There’s a housing boom in North Dakota—for birds. Beginning architecture students at North Dakota State University have created birdhouses in the manner of award-winning architects as part of a design competition. Featuring environmentally friendly materials where possible, each house caters to a specific species—be it a tree swallow or a northern flicker. “One of the things [the students] really enjoy about [the project] is designing and building something that a creature can actually occupy,” says Joan Vorderbruggen, an assistant professor, Architecture & Landscape Architecture who oversees the project—now in its third year—along with her architect husband Darryl Booker.!--/end tags-->
From the time New York City’s High Line Park opened in June 2009, it’s caused a stir. In a city that can feel packed with people, any new nook for trees is a blessing. This park in particular was a reminder of how an aging urban space—in this case, former freight train tracks—could be reused and recycled into something new. Two new proposals for NYC could provide more inspiration.!--/end tags-->
At once the sculptor and the sculpture, a beak can tell a
lot about a bird and its place in the world—as well as ours. In "Pecking Order" (Audubon Magazine, January-February 2011), writer Peter Friederici and photographer Joel Sartore probe the science behind bird beaks.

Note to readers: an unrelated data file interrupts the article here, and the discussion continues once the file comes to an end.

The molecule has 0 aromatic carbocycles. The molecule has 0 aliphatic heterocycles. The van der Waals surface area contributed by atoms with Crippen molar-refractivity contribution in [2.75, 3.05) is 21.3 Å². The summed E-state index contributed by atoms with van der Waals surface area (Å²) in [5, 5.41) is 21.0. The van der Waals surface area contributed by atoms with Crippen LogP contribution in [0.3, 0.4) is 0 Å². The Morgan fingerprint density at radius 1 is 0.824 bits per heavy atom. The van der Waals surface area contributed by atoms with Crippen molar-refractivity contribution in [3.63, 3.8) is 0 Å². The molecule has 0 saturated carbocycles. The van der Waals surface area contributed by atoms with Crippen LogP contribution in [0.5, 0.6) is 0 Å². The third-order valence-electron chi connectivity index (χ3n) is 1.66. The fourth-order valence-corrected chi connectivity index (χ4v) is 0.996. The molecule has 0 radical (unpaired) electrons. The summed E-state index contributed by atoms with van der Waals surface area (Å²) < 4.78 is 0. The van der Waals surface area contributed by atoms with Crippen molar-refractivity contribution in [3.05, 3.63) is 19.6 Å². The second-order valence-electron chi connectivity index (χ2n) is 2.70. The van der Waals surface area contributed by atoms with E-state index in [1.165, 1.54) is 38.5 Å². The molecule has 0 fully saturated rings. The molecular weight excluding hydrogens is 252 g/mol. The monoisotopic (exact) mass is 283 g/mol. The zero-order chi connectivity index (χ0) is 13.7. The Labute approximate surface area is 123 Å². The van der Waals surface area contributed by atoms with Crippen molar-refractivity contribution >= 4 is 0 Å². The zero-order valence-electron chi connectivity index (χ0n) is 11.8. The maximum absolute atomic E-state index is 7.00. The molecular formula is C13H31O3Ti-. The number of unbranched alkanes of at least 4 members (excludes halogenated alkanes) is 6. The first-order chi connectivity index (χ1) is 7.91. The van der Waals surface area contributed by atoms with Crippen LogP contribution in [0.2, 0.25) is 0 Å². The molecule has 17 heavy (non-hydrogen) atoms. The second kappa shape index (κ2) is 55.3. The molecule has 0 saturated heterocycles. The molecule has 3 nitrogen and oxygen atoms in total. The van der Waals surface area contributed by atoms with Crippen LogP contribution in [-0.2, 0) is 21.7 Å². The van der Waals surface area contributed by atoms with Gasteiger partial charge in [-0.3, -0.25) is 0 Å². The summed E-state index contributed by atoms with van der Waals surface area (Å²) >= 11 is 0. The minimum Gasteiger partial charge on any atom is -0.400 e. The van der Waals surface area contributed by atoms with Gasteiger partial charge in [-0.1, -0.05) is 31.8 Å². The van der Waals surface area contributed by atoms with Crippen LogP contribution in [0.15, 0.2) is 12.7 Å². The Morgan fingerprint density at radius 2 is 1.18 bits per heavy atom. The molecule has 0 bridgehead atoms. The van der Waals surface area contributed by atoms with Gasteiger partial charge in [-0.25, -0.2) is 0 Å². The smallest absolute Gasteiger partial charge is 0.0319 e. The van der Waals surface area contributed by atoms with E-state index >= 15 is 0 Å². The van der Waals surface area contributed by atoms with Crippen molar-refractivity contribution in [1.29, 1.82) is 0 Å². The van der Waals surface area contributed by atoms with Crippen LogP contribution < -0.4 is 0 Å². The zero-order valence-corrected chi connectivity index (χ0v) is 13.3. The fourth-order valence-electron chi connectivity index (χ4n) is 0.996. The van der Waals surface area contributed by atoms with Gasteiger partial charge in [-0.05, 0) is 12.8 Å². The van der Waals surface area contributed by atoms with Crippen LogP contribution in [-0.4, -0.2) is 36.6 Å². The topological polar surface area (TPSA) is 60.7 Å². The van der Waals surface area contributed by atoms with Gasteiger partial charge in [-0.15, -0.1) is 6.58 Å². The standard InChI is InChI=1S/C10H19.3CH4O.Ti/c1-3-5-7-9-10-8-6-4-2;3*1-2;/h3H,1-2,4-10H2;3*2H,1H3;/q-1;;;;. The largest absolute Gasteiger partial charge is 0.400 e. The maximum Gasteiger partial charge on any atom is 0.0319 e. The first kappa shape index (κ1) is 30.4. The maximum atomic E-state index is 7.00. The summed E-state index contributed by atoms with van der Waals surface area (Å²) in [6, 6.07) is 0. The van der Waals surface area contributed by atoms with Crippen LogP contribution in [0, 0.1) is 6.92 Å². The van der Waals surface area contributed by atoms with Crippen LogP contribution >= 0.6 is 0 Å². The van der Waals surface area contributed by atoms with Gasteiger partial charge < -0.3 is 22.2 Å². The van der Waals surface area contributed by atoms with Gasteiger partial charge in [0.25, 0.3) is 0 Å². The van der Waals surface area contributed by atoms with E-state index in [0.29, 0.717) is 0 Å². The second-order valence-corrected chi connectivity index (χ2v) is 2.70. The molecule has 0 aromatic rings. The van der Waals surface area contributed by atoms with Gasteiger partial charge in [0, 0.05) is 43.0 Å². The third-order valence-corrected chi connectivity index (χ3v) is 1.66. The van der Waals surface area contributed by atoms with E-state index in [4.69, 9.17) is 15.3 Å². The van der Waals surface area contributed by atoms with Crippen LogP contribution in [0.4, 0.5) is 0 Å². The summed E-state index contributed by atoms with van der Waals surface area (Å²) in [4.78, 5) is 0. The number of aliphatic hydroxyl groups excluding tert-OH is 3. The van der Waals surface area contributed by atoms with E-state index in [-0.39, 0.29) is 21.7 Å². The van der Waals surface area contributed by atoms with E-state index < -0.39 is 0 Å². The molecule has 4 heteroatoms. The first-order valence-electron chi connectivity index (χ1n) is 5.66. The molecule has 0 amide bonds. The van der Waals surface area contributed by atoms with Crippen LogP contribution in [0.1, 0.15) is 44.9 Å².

"Finches with their hefty seed-crackers; warblers with their forceps made slender for extracting small insects hidden among leaves and stems; raptors with their curved hooks for tearing; shorebirds with their probes, straight or curved, which help them extract foods buried on a beach or mudflat. Novice birders quickly learn that the wild diversity of bird beaks is among the most reliable means of quickly determining to what family, and often even what species, a bird belongs. When you’re faced with the bewildering array of avian life in a fall marsh or spring woodlot, that certitude is a comfort, something solid to rest on. But it’s a bit misleading, too. Birds’ beaks are, in fact, always changing..."!--/end tags-->
It might sound like a character dreamed up by Dr. Seuss, but Google is banking that the Schweeb could help transform the way we get around. Pairing a recumbent bubble bicycle and monorail, the Schweeb is among the five winners—out of 150,000 submissions—of Google’s Project 10^100, a call for ideas that could change the world. The goliath dot-com is awarding the Schweeb’s creators $1 million to test it in an urban setting. (Until then, anyone wanting to give it a go will have to hop over to New Zealand, where the Schweeb is an amusement park ride at the Agroventures Park in Rotorua.)